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  2. Erica: I understand and agree with part of what you say, but I have a hard time believing that a CMO at decent sized company is not a mobile user. Not these days anyway. I believe it goes beyond that but, regardless, there should be no excuses. Also, I believe that for too long brands and agencies have gotten away with believing that print and broadcast could be viewed as passive. Why not reward the viewer of a print or broadcast advertisement on a regular basis. Why not provide value, meaning, relevance and benefit as well? This goes to the point that Seth Godin makes with respect to permission marketing and interruptive advertising.

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  3. Why not indeed? It's a shift in thinking, though, if you don't have that core expectation (from your own experience) that mobile means "I'm already giving this brand something by inviting them into my very personal mobile device, so now they will give ME something in return".

    Not to start a platform war, but some of the CMOs I know use organization-enforced, ancient Blackberries that can barely launch a code scanner. So while they're "mobile", they're not integrating it into their lives like the CMOs I know who use iPhone or other recent tech.

    The ones who did assimiliate mobile into their lives (beyond getting their email) care very much what happens when people scan a code.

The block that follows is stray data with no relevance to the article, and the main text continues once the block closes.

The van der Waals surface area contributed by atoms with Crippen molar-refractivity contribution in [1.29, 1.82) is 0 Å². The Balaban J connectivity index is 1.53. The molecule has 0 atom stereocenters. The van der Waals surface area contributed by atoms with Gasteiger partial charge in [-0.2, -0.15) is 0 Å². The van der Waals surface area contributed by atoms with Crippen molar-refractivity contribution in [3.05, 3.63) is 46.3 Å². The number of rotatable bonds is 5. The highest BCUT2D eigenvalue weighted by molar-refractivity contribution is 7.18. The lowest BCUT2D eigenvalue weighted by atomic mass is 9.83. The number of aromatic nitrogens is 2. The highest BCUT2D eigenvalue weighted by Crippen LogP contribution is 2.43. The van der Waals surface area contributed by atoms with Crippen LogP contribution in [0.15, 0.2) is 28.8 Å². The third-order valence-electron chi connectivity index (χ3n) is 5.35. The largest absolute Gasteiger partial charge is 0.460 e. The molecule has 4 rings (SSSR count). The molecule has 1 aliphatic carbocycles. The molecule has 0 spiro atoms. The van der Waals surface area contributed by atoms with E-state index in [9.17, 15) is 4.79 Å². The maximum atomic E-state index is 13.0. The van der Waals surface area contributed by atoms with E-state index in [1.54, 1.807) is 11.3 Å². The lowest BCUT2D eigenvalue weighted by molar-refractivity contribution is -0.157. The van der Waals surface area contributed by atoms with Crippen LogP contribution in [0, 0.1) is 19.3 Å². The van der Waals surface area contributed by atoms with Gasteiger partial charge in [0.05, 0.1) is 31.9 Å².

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  4. Roger: The cycle of the less-than-ideal use of 2D barcodes is because the resulting reporting tools are simply not rich enough to allow postmortem analysis. Marketers are used to quantitative, in-depth analysis of marketing and advertising tools. We can kill a tree analyzing the data from one promotion.

    The high expectations can be laid on the feet of the 1D cousin. UPCs have provided such rich tools for marketing that 1D may never be able to match. There are even better tools for headline analysis than we see with 2D codes! Campaign managers need to step up their game which may mean they share information to grow the industry. We currently pool retail UPC information into syndicated databases but barcode campaign managers act as if this is sacrilegious. Quarterly reports from players like Scanbuy are merely antidotal in nature and only serve to frustrate the sensibilities of Fortune 100 marketers.

    So it is not a lack of sophistication by top-tier marketers. It is a lack of sophistication by the barcode campaign management industry. Marketers don't repeat what they cannot measure. You letter should not be to CMOs but to CEOs of emerging barcode companies.

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  5. Jon: Thank you for the comments, but I don't really buy your argument that reporting tools, or the lack thereof, are to blame for poorly developed 2D campaigns. Could code providers work to develop richer reporting capabilities, sure, but that's still not the issue. The issue is that marketers and creatives are not taking the time and dedicating the resources to properly learn about the technology and how best to apply it. All of what makes a campaign good or bad comes way before the reporting aspect.